Writing from within Syria Hamish de Bretton Gordon argues the merits of a Safe Zone, including a No Fly Zone
“The manifest dreadfulness of the Syrian refugee crisis requires the International Community to look at options to invest in Syria which does not include the drain of its brightest and best to advanced countries around the world, and hence condemning Syria to terminal and irreversible decline.
The Safe Zone concept recognises that re homing plus of 5 million refugees is not a long term option for Syria and if nothing is demonstratively done to reverse the outflow from Syria, this could grow by another 7 million, who are currently displaced in Syria.
The Safe Zone concept recognises that the vast majority of Syrians want to remain in Syria or return to Syria if it is free of the tyranny of Assad and the terror of ISIL.
The proposal is designed t0 –
– enable a Safe Zone in NW Syria, bounded by a line from Kilis in the North to Aleppo, south to Idlib and around to Ryhanli, as a ‘pilot’ scheme to re-invest in Syria in order to begin the reverse of the exodus of Syrians, especially the intelligentsia and young, and to create the conditions in Syria to enable refugees to return and begin the prospect of some sort of civilised future for Syria.
To restore hope to the Syrian people who have been attacked by Assad and now ISIL to a point where life in Syria is untenable for the vast population, and many are taking great risks to abandon their country, with the prospect of a better future, most especially in Europe.
This pilot scheme should be seen as a bridgehead for Syrians to re-occupy their country as the viable alternative to the perceived life of peace and prosperity in Europe. If successful, the concept can be replicated in the south on the Jordanian border and beyond. At the same time the global fight against ISIL can begin in earnest in Syria, and the Safe Zone expanded into areas when liberated.
There is nothing to lose by this option – the other options only offer comprehensive and total defeat and decline for the Syrian people.
A number of factors conflagrate to make a Safe Zone in NW Syria a real and viable option:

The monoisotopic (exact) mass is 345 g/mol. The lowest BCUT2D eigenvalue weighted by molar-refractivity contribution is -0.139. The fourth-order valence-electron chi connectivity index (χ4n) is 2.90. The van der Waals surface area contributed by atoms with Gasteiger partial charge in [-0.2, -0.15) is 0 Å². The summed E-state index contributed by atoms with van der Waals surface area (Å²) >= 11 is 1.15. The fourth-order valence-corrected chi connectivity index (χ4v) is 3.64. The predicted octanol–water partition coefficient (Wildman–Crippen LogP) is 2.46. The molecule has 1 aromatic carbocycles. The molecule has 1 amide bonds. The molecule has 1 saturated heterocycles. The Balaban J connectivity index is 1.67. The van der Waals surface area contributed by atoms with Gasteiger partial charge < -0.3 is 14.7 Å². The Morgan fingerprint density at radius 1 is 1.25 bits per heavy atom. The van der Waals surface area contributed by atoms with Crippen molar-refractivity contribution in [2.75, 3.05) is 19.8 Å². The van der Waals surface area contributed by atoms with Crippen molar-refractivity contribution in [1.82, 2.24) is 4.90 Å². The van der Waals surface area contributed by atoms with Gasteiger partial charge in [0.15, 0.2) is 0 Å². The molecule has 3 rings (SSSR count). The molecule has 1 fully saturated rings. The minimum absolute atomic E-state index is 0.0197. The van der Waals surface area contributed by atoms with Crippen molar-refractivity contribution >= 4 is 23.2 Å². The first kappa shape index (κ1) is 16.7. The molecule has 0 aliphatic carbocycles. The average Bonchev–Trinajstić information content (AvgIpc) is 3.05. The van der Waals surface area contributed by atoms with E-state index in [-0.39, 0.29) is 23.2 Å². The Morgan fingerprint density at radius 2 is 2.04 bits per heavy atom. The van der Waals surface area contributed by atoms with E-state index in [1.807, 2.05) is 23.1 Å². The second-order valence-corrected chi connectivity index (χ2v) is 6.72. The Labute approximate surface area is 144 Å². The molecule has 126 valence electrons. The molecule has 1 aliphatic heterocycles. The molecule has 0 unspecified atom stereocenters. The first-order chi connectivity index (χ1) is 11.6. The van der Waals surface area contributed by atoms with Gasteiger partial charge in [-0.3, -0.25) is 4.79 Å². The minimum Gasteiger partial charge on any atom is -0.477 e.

• This area is currently free of ISIL and Regime troops and some way from Russian key locations in Syria, Latakia and Tartus.
• Area of about 1500 sq Kms.
• It is predominantly controlled by Free Syrian Army and moderate groups.
• There are about 500,000 refugees in camps on the Syrian side of the border living in abject disappear and poverty.
• There is little food, water and electricity.
• There are very few functioning schools and a generation of children are completely missing an education.
• 75% of children between the ages of 9-13 suffer from Post-Traumatic Stress Disorder (UOSSM figures).
• UOSSM have proved they can run effective medical facilities in this area.
There are three key requirements for this Safe Zone, a No Fly Zone, security on the ground and sufficient humanitarian aid and infrastructure:
NFZ is required to stop the regime dropping barrel bombs indiscriminately on civilians which is the main reason civilians leave Syria. There are still allegedly 200 deaths a week caused by barrel bombs.
Assad continues to drop chlorine (chemical) barrel bombs which are perceived as the greatest terror on the ground…..
‘We can hide from bombs and bullets but not gas……….’Syrian Doctors Bab Al Hawa
NFZ in this area could be policed by naval ships in the Eastern Mediterranean with radar and missiles. This would negate the need for coalition aircraft to fly in ‘Syrian & Russian’ air space which is guarded by effective anti-aircraft assets.
NFZ will enable FSA troops on the ground to manoeuvre and provide security unhindered by air assets
Security on the ground to be provided by the FSA and supported by moderate militias already operating in the area.
FSA will need to clear the area and establish a strong boundary force. Local commanders believe this is possible. Probably/ideally need support from experts from Coalition and ideally Turkish/NATO/UN troops on the ground.
Humanitarian aid and infrastructure requires significant resources, water food etc will needed in the Zone initially and must be sustained. Accommodation needs to be rapidly provided and to allow expansion of refugee camps. Schools and other infrastructure (bridges, roads etc) and sufficient employment to generate incomes and get all involved in rebuilding their country.
The time frame required is likely to be around 6 months to establish but no fly zone could be in place in days, build-up of Humanitarian aid & Infrastructure on the border and security a few months and infrastructure build in the Safe Zone 6 months and beyond.
There are of course many hurdles to jump. It will require Russian and Iranian support and acknowledgement that Assad does not have a long term future in Syria, which is a
sticking point in the UN. From my experience most Syrians will not support a future Syria which involves Assad – but almost anything (one) else.
Significant resources are required for success but less than housing 5-12 million Syrians elsewhere. We must avoid an uncontrollable flood of humanity to this Safe Zone by ensuring all planning and support is robust and in-depth to ensure durability and longevity of the Zone concept.
To continue to do nothing is no longer an option if we want to prevent up to 15 million Syrian refugees requiring homes in ostensibly Europe and an Islamic State in Syria and Iraq for starters.
Hamish de Bretton-Gordon OBE, on the Syrian Border Ryhanli,